JERUSALEM — Israel on Monday published the names of 26 Palestinian prisoners, most of them held for deadly attacks, who are to be released this week as part of a U.S.-brokered deal that led to a resumption of Mideast negotiations.
Israelis and Palestinians are to launch talks in Jerusalem on Wednesday, following a preparatory round two weeks ago in Washington. The prisoner release, expected Tuesday, is part of an agreement to restart the talks after a five-year freeze.
“The smartphone is the most lethal weapon you can get inside a prison,” said Terry L. Bittner, director of security products with the ITT Corporation, one of a handful of companies that create cellphone-detection systems for prisons. “The smartphone is the equivalent of the old Swiss Army knife. You can do a lot of other things with it.”
One inmate says: "Almost everybody has a [smart] phone."
Inmates use the phones to coordinate protests and also to plan outside crimes. How do the phones get in?:
WASHINGTON (AP) — Two leading Democratic lawmakers are calling on the Obama administration to stop force-feeding Guantanamo prisoners on hunger strike. Sens. Dianne Feinstein and Dick Durbin wrote in letter Wednesday that daily mass feedings should be stopped and that the same safeguards need to be applied as in U.S. prisons when feeding is necessary to keep a detainee from dying.
Palestinians on Sunday called for an international investigation of Israel’s treatment of detained Palestinians after a 30-year-old Palestinian died in custody and a hunger strike by four other inmates sparked a week of West Bank protests.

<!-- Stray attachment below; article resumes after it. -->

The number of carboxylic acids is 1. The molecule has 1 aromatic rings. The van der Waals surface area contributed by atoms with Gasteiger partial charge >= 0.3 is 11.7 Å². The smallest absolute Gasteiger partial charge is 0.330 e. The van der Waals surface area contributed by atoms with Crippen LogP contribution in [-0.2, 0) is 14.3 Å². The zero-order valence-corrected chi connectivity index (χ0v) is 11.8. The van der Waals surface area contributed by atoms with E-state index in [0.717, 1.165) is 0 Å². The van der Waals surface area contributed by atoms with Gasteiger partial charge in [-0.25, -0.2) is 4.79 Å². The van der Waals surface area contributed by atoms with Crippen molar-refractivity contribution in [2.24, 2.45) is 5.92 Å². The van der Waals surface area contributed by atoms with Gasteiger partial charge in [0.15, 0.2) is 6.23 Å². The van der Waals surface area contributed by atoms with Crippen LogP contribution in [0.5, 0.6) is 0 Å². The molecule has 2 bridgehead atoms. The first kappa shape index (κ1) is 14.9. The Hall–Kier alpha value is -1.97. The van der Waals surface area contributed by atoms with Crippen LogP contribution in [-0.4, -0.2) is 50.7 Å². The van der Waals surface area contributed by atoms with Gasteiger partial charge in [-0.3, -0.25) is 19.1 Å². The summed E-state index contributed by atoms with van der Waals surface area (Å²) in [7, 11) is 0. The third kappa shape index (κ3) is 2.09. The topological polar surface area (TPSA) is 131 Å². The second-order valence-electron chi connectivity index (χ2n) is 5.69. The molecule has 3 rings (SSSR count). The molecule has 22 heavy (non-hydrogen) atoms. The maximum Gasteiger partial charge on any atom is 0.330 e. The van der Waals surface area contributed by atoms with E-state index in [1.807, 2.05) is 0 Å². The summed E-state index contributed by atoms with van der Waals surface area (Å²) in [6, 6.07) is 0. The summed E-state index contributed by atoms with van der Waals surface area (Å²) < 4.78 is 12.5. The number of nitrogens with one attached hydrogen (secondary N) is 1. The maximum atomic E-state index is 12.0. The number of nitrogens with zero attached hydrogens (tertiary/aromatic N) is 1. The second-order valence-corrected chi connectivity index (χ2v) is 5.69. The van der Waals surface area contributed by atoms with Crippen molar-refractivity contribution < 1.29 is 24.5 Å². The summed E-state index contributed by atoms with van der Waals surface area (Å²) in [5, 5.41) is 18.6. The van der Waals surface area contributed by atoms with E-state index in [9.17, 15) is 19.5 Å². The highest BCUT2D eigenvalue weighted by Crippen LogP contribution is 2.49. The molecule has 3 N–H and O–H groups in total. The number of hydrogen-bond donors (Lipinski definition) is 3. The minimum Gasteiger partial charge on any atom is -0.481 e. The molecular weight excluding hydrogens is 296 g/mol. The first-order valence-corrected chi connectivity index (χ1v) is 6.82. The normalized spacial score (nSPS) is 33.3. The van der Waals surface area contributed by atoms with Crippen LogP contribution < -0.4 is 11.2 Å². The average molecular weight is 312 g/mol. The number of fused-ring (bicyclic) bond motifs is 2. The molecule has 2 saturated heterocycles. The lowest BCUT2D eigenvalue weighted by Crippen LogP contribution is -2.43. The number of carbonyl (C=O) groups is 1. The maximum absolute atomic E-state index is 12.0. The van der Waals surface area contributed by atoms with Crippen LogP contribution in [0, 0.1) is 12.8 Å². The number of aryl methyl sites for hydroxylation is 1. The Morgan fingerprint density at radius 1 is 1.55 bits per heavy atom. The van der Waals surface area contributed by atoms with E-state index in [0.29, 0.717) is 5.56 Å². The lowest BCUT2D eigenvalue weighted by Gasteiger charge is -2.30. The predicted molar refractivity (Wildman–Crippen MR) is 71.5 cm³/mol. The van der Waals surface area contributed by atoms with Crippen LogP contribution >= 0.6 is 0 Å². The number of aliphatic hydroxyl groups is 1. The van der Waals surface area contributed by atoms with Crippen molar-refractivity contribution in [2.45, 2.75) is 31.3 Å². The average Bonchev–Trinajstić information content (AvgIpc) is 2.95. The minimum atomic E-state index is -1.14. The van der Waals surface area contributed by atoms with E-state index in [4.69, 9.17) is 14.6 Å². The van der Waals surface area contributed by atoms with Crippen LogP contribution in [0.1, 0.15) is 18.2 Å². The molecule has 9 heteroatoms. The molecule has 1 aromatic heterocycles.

The death of Arafat Jaradat set off more clashes between Israeli troops and Palestinian stone-throwers in several areas of the West Bank on Sunday. In one incident, two Palestinians were wounded by army fire, including a 15-year-old boy who was shot in the chest, a Palestinian health official said.
America's prisons have an exploding population of old (and sick) prisoners who get shoddy medical care and often spend their last days behind bars, Emma Quail writes in the nonprofit investigative news site City Limits.
An estimated 30,000 inmates in jails across California are participating in a hunger strike to protest against solitary confinement and other conditions they say amount to torture. Prisoners refused meals for a second day on Tuesday in about two dozen jails, signalling what was thought to be the biggest protest of its kind in California's history.